The other day I talked about life without a workshop. On the road, living in a motorhome, that’s one of many compromises we make in return for freedom and adventure. Browsing the grocery aisles yesterday afternoon, I was reminded of another trade-off.
We miss buying in bulk.
Space to store “back stock” is limited in this bus. We buy two rolls of paper towels at a time, not six or eight. We pass by 12-packs of toilet paper in favor of a four-roll bundle. We buy a couple of potatoes instead of a bag. Value-packs and two-fer deals do us no good when we don’t have room to stow what we won’t use right away. Shopping warehouse clubs would be pointless.
As a result, often we pay more per unit and certainly more in the long run. It can’t be helped.
I’ll wager that most folks don’t think about that when getting into RVing. and it’s probably not a thing for weekenders and most once-a-year vacationers. But for long-haulers and full-timers like us, it’s definitely something to consider. Shopping trips are smaller and more frequent, and pennies add up over time.
Speaking of groceries, something else that requires adjustment when traveling far from familiar surroundings is (for lack of a better term) “brand loyalty.” Sure, we can find Heinz and Tide and Dawn and Doritos everywhere we go, but not things like our favorite breads, condiments, sweet treats and produce.
Adapting, then, means giving the untried a whirl. Anything but a hardship, that necessity has immersed us in the bounty of the regions through which we’ve passed, introducing us to delicacies and niche products. Wilcoxson’s Ice Cream in Montana, Blue Bell in Texas and Blue Bunny on the Great Plains. Roadside stands bursting with Flathead cherries, high-country huckleberries and black apples. Local grass-fed beef, farm-fresh eggs and pastries hot from the oven. Incredible salsas and hot sauces, craft beer, small-batch whiskey and fresh-pressed cider.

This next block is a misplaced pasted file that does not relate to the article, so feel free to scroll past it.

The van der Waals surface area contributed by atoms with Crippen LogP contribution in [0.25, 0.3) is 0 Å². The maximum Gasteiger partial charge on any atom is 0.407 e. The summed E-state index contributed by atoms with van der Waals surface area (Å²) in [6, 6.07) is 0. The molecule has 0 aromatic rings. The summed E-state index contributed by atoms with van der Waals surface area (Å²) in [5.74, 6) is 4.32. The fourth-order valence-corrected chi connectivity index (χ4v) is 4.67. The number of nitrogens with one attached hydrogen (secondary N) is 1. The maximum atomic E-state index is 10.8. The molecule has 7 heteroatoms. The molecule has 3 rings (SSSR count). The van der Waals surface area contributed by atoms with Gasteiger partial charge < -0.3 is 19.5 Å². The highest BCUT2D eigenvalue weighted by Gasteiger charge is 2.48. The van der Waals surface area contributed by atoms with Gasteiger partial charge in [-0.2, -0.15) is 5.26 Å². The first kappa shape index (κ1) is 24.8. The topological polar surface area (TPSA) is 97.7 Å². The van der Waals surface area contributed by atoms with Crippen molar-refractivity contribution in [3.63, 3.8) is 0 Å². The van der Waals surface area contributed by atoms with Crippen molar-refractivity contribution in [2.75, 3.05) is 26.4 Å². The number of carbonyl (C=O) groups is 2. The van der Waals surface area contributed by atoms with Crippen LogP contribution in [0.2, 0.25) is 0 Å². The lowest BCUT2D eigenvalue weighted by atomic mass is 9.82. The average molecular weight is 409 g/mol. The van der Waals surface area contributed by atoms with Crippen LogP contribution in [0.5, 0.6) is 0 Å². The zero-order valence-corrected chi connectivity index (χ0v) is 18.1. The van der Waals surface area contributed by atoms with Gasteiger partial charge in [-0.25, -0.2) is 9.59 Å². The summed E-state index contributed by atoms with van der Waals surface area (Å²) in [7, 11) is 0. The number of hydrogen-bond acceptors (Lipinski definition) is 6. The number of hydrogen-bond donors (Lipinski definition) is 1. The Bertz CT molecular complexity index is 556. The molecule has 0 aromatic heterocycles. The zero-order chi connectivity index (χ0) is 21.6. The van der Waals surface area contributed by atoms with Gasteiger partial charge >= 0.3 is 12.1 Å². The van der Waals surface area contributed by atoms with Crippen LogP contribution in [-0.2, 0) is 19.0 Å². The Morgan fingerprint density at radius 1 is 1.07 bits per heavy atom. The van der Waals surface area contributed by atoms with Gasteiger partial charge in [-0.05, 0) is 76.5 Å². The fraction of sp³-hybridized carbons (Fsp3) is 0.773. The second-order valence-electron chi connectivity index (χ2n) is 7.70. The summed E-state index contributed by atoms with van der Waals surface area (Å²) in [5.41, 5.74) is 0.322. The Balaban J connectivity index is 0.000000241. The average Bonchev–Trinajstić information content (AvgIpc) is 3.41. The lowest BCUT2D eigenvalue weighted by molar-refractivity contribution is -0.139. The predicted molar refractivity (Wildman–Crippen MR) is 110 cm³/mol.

Many joys of the road have come from changes we’ve made because we had to. I’m pretty sure there’s a lesson in there somewhere.
Ernie has two working furnaces again. The mobile tech we’d called late Friday night arrived early yesterday morning, listened to our description of the problem, reviewed the coach’s wiring diagrams and pulled off the access panel to investigate.
It wasn’t long before he had the rear furnace purring and heating the way it should. The problem was traced to the control board — the same part we’d had replaced in November. The previous tech had used “an Amazon board,” he said, a cheap item that was neither exactly right nor very robust.
Cleaning up the power-and-control contacts got it working again, but the board’s days probably are numbered. He gave us a choice between replacing it now or waiting ’til it failed completely.
This may surprise some, but we chose to wait. We bought a fuse-protected OEM-spec replacement board from this tech, at his cost, and accepted his offer to show me how to make the swap when the time comes. He patiently explained the proper replacement procedure and schooled me on making all of the connections.
Good guy, smart, hard worker. Great experience, and I came out of it with useful knowledge.
Our furnace repair was wrapped up about the time it got warm enough to switch over to Ernie’s electric heat pumps. It looks like gas heat will remain a nighttime thing for the next couple of weeks.
Today and tomorrow look like good candidates for spending quality time on The Mountain. Deb woke up this morning feelin’ a little puny, however, so we’ll have to see how that goes.
Take care of yourselves, Patriots. Stay calm. Stay sharp. Stay free.